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We could certainly augment the weak-references runtime to allow some sort of notification, but every time I sketch out what that would require from the bookkeeping data structures, I'm left with the inescapable impression that it would probably use more peak memory than just using lazier approaches like clear-on-resize or clear-on-memory-pressure.

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We definitely don't want a synchronous callback, and we definitely don't want to spawn a thread, so that does rather limit our options. I guess that points towards coroutines again, "switch to this the next time the current thread would go idle".

Still a bit concerning tbh.

Speculating wildly, I wonder if a really naive heuristic like "have the runtime keep a count of the number of weak references cleared, look at it on reads from weak collections, and if it's gone up by at least 10% of the table size since the last time we looked, see if we can clear stuff out" would work acceptably. I guess that would mean that you'll have random latency spikes in your reads for work that could be done off the hot path :confused:

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Is a "callback" intended as "single job executed upon deallocation"? In that case, multiple subjects might be interested in this event.

My current design for the WeakDictionary is considering the fact that in a WeakCollection you might store fairly heavy objects that you want to clear from memory as soon as they are no longer needed.

The problem is relatively small while talking about WeakArray because what remains in memory is the container. but for WeakDictionary the story is fairly different because of the patterns they enable.

Example: Hash Consing or Flyweight patterns.
Imagine a Coordinator pattern; The coordinator generates the ViewController (and all the stack to keep the VC functional), then returns it. The coordinator keeps a weak reference to the generated VC.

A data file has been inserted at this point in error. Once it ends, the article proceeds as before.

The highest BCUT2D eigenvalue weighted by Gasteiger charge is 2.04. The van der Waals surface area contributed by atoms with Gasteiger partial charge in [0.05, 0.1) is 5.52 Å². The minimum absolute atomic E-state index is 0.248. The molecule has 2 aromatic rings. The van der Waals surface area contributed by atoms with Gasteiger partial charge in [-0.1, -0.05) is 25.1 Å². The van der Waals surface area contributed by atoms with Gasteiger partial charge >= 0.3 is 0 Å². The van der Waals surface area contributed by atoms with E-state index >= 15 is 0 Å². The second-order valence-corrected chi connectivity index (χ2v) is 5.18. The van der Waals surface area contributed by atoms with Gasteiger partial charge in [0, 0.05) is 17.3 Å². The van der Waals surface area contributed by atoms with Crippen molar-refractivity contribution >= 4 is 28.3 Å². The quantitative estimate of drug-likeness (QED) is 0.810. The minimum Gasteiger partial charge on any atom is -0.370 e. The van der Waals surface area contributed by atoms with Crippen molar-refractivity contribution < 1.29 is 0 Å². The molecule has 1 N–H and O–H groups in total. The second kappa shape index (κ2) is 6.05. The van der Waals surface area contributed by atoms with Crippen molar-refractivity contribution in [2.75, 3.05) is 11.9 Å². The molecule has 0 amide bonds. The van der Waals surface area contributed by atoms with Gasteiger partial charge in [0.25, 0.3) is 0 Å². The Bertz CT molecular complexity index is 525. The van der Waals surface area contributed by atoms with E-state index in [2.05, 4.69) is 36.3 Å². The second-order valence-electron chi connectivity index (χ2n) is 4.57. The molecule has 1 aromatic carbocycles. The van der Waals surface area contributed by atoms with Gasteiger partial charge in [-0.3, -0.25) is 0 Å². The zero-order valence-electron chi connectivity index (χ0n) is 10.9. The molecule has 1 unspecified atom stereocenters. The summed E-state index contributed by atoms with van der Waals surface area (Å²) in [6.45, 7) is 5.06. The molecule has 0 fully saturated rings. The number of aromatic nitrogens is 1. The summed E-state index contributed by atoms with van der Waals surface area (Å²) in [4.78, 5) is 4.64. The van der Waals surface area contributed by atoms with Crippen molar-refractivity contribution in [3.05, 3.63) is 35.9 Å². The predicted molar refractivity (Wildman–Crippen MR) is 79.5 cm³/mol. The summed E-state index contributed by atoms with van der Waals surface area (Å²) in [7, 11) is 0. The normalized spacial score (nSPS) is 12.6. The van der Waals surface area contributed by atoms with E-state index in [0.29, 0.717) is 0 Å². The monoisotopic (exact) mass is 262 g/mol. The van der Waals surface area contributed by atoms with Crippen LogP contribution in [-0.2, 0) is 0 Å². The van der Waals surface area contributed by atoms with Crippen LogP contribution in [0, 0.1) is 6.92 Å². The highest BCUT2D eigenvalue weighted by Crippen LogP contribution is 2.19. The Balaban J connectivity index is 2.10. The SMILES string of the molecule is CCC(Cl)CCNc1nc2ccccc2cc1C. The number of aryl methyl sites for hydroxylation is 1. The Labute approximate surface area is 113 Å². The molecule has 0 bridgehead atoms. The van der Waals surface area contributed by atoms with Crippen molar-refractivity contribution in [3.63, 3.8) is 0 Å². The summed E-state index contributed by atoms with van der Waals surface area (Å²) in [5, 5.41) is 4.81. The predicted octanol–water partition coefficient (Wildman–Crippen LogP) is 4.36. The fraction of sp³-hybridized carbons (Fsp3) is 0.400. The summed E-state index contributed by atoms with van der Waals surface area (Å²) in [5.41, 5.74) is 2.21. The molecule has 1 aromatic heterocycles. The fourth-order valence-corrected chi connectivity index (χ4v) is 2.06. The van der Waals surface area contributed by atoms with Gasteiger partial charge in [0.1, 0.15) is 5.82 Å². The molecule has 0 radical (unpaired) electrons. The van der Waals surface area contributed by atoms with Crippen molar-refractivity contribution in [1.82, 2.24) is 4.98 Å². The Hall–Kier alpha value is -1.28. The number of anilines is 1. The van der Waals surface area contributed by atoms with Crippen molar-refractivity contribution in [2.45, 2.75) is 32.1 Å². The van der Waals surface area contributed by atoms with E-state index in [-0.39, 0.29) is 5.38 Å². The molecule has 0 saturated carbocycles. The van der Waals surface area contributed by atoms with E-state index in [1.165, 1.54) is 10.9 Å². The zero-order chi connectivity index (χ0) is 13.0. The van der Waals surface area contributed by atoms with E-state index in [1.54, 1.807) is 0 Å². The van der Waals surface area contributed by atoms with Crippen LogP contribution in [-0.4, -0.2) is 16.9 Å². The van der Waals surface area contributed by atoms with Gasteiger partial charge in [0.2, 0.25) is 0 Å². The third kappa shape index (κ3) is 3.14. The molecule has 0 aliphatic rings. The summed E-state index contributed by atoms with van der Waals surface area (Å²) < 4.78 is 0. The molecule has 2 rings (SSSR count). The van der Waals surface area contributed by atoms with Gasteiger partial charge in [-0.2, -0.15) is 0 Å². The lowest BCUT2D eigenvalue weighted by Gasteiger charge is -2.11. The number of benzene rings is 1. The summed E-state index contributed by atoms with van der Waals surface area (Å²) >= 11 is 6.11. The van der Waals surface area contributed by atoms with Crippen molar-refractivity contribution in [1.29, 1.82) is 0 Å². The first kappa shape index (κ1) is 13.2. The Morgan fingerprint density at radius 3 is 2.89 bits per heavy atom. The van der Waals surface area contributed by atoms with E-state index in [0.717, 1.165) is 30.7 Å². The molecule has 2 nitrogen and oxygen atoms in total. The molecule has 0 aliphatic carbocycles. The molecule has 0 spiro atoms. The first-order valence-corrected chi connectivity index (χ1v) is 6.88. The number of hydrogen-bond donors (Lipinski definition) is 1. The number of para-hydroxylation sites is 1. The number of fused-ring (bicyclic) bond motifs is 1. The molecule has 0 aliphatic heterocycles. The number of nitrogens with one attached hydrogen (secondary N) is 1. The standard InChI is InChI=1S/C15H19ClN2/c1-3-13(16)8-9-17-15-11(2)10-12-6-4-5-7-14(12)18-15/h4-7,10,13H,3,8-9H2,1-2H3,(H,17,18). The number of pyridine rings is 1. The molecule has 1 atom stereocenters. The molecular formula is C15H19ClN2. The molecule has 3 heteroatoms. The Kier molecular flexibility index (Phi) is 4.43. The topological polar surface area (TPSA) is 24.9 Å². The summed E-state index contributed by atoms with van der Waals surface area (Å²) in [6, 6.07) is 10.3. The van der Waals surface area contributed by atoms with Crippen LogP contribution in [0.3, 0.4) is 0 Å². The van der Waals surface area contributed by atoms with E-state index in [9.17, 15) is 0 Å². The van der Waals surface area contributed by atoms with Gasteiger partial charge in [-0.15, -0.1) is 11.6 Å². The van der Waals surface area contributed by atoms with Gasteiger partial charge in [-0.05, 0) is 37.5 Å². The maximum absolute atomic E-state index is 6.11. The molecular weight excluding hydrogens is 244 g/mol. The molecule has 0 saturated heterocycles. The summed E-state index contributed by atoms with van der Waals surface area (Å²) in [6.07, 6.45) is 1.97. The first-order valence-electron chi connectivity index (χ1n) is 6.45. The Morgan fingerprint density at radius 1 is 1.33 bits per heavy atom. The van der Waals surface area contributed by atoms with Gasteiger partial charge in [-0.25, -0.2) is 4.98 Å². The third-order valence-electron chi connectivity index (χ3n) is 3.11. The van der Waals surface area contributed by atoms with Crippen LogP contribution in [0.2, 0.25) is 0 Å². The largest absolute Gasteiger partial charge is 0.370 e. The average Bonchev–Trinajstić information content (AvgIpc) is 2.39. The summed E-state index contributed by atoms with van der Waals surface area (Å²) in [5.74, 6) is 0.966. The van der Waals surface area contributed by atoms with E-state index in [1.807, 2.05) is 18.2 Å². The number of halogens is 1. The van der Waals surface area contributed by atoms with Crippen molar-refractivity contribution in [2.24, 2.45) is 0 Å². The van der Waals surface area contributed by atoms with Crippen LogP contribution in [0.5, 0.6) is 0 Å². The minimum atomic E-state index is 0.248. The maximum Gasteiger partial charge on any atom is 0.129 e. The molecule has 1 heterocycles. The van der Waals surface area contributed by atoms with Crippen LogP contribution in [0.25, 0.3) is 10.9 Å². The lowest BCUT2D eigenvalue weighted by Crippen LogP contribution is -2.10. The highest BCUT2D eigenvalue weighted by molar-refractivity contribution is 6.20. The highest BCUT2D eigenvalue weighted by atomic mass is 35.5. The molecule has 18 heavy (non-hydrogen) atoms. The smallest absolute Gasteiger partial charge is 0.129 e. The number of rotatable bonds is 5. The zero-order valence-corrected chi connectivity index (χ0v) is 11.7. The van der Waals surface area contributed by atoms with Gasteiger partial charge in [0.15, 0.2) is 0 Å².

The parent coordinator stores in a WeakDictionary the viewController as weak key and the coordinator that generated it as value (the same coordinator might build 2 different VC and you want to keep it alive for as long as at least one VC it generated is on alive).

The coordinator is implicitly retained by the VC, the VC is retained by UIKit and it will stay alive for as long as it stays on the screen. When the VC is dismissed I expect the Coordinator to die as well. In this case, the coordinator might be a fairly heavy object that still will not cause memory pressure, and the nature of the design pattern might never cause a resize of the data structure, so this memory is in all sense a memory leak.

True Flyweight/Hash consing in swift is currently not possible. The closest thing I had to make it work is having this extra O(n) work to clean up on access. A real-time "dead" notification would be amazing.

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If a real-time clean up is not possible maybe in this data structure we could make selectable a cleanup strategy?

enum CleanupStrategy {
    case onNextAccess
    case onMemoryPressure
    case onResize
}

Sorry about the noise! Just started to understand the unique idiom in the extension. The .filter calls .insert on every elements. After that, it returns the result of filter.

--

if elements of array can be compared like built-in value type Int, this is ok:

var array = [4,1,2,3,1,5,2]
array = Array(Set(array))
print(array)
// [2, 3, 5, 1, 4]

That code works, but loses the original ordering of the elements.

So something like

extension Collection where Element: Hashable {
	func uniqueElements() -> [Element] {
		var insertedElements: Set<Element> = []
		return reduce([]) { accumulator, element in
			guard !insertedElements.contains(element) else { return accumulator }
			insertedElements.insert(element)
			return accumulator + [element]
		}
	}
}

I don’t understand the distinction between an ordered set and an array. I assume there is one.

An ordered set, like a Set, enforces uniqueness of elements and has constant-time contains. An Array can have duplicate values (or values that can't be equated at all) and contains takes linear time.